Now, thanks to Tony Frost, we can provide a couple of images of a 'corrugated' ship. Which give a fine idea of what such a ship looked like. I have seen a data 'snippet' dating from 1925 (Transactions of the Royal Institution of Naval Architects, Vol. 67) that states that the vessel, designed by a Mr. Haver, was 'an enormously bad vessel'. Also known as a 'Monitor' design. It rolled a lot, as I understand it, & its strength advantages were outweighed by its 'rolling' characteristics. A 1912 article in 'The Mercury', a Tasmanian newspaper, re Hyltonia, suggested, however, that the design offered 'increased steadiness at sea and greater stability'.
A foyboat or coble was a small rowboat used for decades on the Wear river & also on the river Tyne. When steamboats came into usage, the role of the foyboats became to assist in the mooring & unmooring of vessels, at coal staiths or at docks, mooring buoys, quays etc. Manned by two sturdy men, the rowed vessels would carry the vessel's heavy hauser in fulfilling this function.
I find it amazing to learn that in the days of sail, such tiny boats would meet incoming sailing vessels in the North Sea, strike a bargain with the captain, get a rope on board & tow it back to the harbour. With the assistance of the tide, a number of foyboats would work together to tow the ship into the river to it's berth & assist with the mooring ropes. They could only attempt to tow the small sailing colliers, which were only 80 ft. or so long. With the coming of paddle tugs, this stopped. With the coming of steam colliers, the foyboats were stationed near the harbour entrance & once the collier entered the harbour the foyboatmen would get the foyboat alongside, 'catch on' to the collier with a large hook, and be towed stern first up river to where the collier was to be moored.
Another astonishing role was to carry ships' 'light weight' anchors known as kedge anchors a distance away from the ship & drop it to the sea or river bed - the vessel would then haul on the anchor & gain distance towards its objective. The foyboat was then given a second kedge anchor to move & drop before the first one was pulled up. The process, known as 'kedging' would be repeated many times. The anchors were incidentally hung over the stern of the foyboat by a short length of rope - they were never put inside the boat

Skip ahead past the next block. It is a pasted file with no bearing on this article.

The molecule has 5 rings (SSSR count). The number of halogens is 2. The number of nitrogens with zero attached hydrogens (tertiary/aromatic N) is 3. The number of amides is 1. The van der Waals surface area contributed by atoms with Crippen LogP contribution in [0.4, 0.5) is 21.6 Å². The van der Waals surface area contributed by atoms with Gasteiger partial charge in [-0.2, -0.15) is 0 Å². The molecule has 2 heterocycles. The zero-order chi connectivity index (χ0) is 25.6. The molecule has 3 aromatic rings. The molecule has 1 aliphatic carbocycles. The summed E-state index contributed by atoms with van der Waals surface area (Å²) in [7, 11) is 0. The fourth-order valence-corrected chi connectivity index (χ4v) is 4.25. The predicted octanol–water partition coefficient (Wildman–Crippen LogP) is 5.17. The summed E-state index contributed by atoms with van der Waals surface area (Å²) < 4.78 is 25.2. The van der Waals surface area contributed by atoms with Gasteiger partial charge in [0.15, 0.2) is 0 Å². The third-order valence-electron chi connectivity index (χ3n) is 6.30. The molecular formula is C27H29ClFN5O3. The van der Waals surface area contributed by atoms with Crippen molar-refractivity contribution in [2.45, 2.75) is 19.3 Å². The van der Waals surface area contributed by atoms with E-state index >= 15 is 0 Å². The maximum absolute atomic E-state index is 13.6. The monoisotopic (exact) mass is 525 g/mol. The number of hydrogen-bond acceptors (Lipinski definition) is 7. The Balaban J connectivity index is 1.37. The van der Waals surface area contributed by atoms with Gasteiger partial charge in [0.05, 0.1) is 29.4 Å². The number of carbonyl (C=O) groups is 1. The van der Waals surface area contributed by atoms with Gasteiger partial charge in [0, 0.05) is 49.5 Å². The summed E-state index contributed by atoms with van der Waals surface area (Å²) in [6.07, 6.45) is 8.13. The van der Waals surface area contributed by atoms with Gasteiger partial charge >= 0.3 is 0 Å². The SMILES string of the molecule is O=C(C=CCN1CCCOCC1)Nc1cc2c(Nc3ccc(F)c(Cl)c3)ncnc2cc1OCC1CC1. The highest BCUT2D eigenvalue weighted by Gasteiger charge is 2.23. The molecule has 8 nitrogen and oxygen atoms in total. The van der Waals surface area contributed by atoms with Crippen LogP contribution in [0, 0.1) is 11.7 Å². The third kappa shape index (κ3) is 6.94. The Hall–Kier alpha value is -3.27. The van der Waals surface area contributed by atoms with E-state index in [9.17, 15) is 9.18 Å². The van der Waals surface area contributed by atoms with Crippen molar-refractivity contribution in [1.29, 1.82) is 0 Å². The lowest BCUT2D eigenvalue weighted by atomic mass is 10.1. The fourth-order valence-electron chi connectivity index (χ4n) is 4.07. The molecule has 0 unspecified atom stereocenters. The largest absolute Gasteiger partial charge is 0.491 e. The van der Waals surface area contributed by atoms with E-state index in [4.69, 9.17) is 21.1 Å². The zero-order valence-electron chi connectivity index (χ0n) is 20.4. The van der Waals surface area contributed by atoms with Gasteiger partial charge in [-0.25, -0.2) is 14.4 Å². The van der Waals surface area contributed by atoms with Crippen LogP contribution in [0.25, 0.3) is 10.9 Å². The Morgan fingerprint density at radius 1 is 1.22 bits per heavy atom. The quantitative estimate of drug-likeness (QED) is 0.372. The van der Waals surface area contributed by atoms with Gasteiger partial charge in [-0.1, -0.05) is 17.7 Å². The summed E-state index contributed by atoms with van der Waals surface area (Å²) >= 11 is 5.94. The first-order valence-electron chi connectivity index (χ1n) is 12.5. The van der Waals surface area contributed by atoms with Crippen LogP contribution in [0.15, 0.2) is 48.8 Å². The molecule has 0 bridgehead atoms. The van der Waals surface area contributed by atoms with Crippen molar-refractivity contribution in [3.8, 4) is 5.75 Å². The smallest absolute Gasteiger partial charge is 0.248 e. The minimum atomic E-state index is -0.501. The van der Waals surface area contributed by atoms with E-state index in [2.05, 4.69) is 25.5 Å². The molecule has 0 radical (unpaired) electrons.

All hard physical work, often performed at night & in bad weather, an occupation most dangerous.
An information sheet (click to see it larger) published by Tyne and Wear County Council Museums Service, will tell you more about their history & duties. Sunshine, a foyboat built in Sunderland in about 1880, is in the National Maritime Museum in Cornwall.
Leslie, spent all her working life in Sunderland 'foying' - owned by the Hall family since 1912. She was brought to Exeter via the inland waterway system but, with the Exeter museum closed, is now in the 'World of Boats' in Eyemouth, Scotland. A small drawing of her plans follows: Click the image for a larger image.
What did they look like? Here are some images kindly provided by a friend of the site.
A small sailing vessel, somewhat similar to a ketch, used in the North Sea & in the Baltic, most particularly in the coastal waters of Germany. Long and narrow, with a nearly flat bottom, designed to be able to sail in shallow waters. I have not spotted guidance as to such a vessel's rig.
The term 'holder-up' (or 'holder on'), refers to a member of a gang of riveters, a gang of from 3 to 5 members. Red hot rivets (a bolt-like piece of steel with a head and a smooth shank instead of a thread) were picked up by the 'holder-up' with tongs, & inserted into a hole drilled through the plates of steel that are to be joined. There he held the head of the rivet in place using a heavy steel pneumatic tool, termed a 'dolly', which jammed the rivet in place, while on the other side of the steel, the rivet was pounded with a riveting gun (or in the old days by hammers). And was flattened or domed to create essentially a second flattened head on that side. A tough job indeed, I am advised - but it sounds like the worker with the hammer had an even more physically demanding role!
The work so often was in confined spaces within the hull, with poor lighting & the deafening thunder of maybe hundreds of riveters similarly hammering away close by. A typical ship might require literally millions of rivets.